The thought of protecting yourself from hackers, spies, and malicious attacks should be at the forefront of your mind anytime you connect to the internet. This is the prime purpose of both Tor and a VPN. But, when talking about Tor vs VPN, how much do you really know? 

When it comes to ensuring that our personal information and online activity remains private, VPNs and Tor are the most powerful tools you can use. Both share striking similarities, but it’s their differences that make them useful in niche situations. Whether getting around a geoblock or navigating through the dark web, you’ll need to understand which choice is right for which situation.

What Is Tor & How Does It Work?

Tor, short for The Onion Router, is free software that provides a hidden traffic service, protecting your identity by encrypting your online traffic and routing it through multiple volunteer-operated nodes. 

Each node benefits from multi-layer encryption, allowing the network to see only the IP address of the node before and after. The exit node is also visible and the only one that can see your encrypted data.

Since the nodes are operated by volunteers, anyone is free to set up an exit node. The problem with this is that a poorly setup node can harvest private information which can remain visible to hackers and spies. Tor will prevent all browsing activity from being linked back to you but anyone can see your traffic once it leaves the network. All but where it begins, that is.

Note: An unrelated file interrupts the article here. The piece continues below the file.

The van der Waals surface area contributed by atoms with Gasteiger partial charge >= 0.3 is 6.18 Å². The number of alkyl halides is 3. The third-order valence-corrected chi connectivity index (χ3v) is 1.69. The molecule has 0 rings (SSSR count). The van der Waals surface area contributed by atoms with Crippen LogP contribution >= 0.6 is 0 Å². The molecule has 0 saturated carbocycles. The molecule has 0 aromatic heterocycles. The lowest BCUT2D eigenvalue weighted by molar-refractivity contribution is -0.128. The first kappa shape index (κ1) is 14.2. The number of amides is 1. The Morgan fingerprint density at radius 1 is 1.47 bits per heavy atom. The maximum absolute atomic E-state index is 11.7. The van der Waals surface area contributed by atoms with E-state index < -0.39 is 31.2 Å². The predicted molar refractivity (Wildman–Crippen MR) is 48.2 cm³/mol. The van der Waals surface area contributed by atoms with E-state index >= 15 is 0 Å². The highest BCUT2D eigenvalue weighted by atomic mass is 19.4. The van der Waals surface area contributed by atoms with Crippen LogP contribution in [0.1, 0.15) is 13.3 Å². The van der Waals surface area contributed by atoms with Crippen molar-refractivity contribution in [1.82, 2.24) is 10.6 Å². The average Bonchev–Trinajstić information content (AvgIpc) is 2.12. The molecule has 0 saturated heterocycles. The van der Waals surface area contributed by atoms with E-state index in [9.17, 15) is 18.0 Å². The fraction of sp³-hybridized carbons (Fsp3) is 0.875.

To keep your privacy secure, you should avoid sending private messages and other sensitive information over your connection.

Tor will map a path that begins from your device, routing you through two randomly selected nodes, until finally coming to an exit node. Prior to sending out your data packet to the first node, Tor will apply three layers of encryption. 

The first node on the trip will remove the outermost layer, which is the layer that knows where the data packet is headed to next. The second node will repeat this process, sending your data packet to the network’s exit node.

The exit node removes the final layer, revealing all of the information the data packet was carrying. To keep hackers guessing, Tor will continue to use the same three nodes for no more than 10 minutes before creating an entirely new, random route for your traffic.

The Advantages Of Tor

  • Tor is 100% free, making it the most cost-effective solution for your security.
  • There are no logs or records kept within the Tor network. There are no sign-ups and you won’t have to worry about your financial information being released when using the software.
  • Tor has no worries of ever being shut down. All nodes are scattered across the world making it virtually impossible to ever be in danger of removal. Having no main server keeps it free of attacks and raids from malicious entities and legal authorities.

What Are VPNs & How Do They Work?

A Virtual Private Network (VPN) provides end-to-end encryption from your device to a remote server in any country a server is available. While using a VPN, your IP address is hidden, making it appear as though you are accessing the internet from the location of the remote server instead of your actual location.